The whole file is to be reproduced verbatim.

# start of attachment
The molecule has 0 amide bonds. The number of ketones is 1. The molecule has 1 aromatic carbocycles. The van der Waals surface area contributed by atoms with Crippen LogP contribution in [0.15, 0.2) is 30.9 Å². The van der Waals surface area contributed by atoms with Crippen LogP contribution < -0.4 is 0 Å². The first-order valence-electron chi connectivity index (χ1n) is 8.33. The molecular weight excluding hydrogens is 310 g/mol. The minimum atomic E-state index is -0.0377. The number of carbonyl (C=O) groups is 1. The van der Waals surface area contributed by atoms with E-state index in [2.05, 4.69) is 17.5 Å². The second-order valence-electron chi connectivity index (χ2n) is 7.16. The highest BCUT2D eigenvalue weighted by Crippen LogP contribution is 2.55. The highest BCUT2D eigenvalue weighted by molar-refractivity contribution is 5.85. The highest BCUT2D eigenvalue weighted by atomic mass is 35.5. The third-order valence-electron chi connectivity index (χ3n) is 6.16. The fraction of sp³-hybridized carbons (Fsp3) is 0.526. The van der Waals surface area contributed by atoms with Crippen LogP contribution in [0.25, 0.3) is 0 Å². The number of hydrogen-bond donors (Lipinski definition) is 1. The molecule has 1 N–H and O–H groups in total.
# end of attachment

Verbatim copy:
The molecule has 0 amide bonds. The number of ketones is 1. The molecule has 1 aromatic carbocycles. The van der Waals surface area contributed by atoms with Crippen LogP contribution in [0.15, 0.2) is 30.9 Å². The van der Waals surface area contributed by atoms with Crippen LogP contribution < -0.4 is 0 Å². The first-order valence-electron chi connectivity index (χ1n) is 8.33. The molecular weight excluding hydrogens is 310 g/mol. The minimum atomic E-state index is -0.0377. The number of carbonyl (C=O) groups is 1. The van der Waals surface area contributed by atoms with E-state index in [2.05, 4.69) is 17.5 Å². The second-order valence-electron chi connectivity index (χ2n) is 7.16. The highest BCUT2D eigenvalue weighted by Crippen LogP contribution is 2.55. The highest BCUT2D eigenvalue weighted by molar-refractivity contribution is 5.85. The highest BCUT2D eigenvalue weighted by atomic mass is 35.5. The third-order valence-electron chi connectivity index (χ3n) is 6.16. The fraction of sp³-hybridized carbons (Fsp3) is 0.526. The van der Waals surface area contributed by atoms with Crippen LogP contribution in [0.25, 0.3) is 0 Å². The number of hydrogen-bond donors (Lipinski definition) is 1. The molecule has 1 N–H and O–H groups in total.